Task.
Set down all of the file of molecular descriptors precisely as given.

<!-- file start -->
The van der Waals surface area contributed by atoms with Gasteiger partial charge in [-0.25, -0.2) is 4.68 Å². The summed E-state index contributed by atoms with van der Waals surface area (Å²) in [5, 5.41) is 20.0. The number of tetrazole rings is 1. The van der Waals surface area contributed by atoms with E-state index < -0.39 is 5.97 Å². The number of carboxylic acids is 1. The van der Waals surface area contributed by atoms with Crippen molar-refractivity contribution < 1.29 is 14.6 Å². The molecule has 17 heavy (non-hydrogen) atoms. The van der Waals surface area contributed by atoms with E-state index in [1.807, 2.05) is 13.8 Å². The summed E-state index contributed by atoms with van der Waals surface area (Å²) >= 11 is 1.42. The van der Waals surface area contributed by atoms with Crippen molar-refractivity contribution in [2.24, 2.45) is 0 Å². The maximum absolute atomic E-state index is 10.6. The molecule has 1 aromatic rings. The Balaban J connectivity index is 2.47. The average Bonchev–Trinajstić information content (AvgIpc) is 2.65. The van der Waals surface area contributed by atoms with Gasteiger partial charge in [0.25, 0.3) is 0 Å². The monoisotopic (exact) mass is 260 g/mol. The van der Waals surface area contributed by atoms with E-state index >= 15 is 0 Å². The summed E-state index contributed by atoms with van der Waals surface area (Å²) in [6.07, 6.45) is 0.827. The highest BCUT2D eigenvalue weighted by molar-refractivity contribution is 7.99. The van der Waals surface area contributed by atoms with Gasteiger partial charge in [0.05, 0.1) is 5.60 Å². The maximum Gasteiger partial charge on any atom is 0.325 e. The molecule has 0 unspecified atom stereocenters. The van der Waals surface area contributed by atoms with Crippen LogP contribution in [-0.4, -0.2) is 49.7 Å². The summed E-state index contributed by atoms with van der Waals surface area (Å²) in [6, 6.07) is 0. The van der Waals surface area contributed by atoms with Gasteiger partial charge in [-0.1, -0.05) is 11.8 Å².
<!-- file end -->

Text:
The van der Waals surface area contributed by atoms with Gasteiger partial charge in [-0.25, -0.2) is 4.68 Å². The summed E-state index contributed by atoms with van der Waals surface area (Å²) in [5, 5.41) is 20.0. The number of tetrazole rings is 1. The van der Waals surface area contributed by atoms with E-state index < -0.39 is 5.97 Å². The number of carboxylic acids is 1. The van der Waals surface area contributed by atoms with Crippen molar-refractivity contribution < 1.29 is 14.6 Å². The molecule has 17 heavy (non-hydrogen) atoms. The van der Waals surface area contributed by atoms with E-state index in [1.807, 2.05) is 13.8 Å². The summed E-state index contributed by atoms with van der Waals surface area (Å²) >= 11 is 1.42. The van der Waals surface area contributed by atoms with Crippen molar-refractivity contribution in [2.24, 2.45) is 0 Å². The maximum absolute atomic E-state index is 10.6. The molecule has 1 aromatic rings. The Balaban J connectivity index is 2.47. The average Bonchev–Trinajstić information content (AvgIpc) is 2.65. The van der Waals surface area contributed by atoms with Gasteiger partial charge in [0.25, 0.3) is 0 Å². The monoisotopic (exact) mass is 260 g/mol. The van der Waals surface area contributed by atoms with E-state index >= 15 is 0 Å². The summed E-state index contributed by atoms with van der Waals surface area (Å²) in [6.07, 6.45) is 0.827. The highest BCUT2D eigenvalue weighted by molar-refractivity contribution is 7.99. The van der Waals surface area contributed by atoms with Gasteiger partial charge in [0.05, 0.1) is 5.60 Å². The maximum Gasteiger partial charge on any atom is 0.325 e. The molecule has 0 unspecified atom stereocenters. The van der Waals surface area contributed by atoms with Crippen LogP contribution in [-0.4, -0.2) is 49.7 Å². The summed E-state index contributed by atoms with van der Waals surface area (Å²) in [6, 6.07) is 0. The van der Waals surface area contributed by atoms with Gasteiger partial charge in [-0.1, -0.05) is 11.8 Å².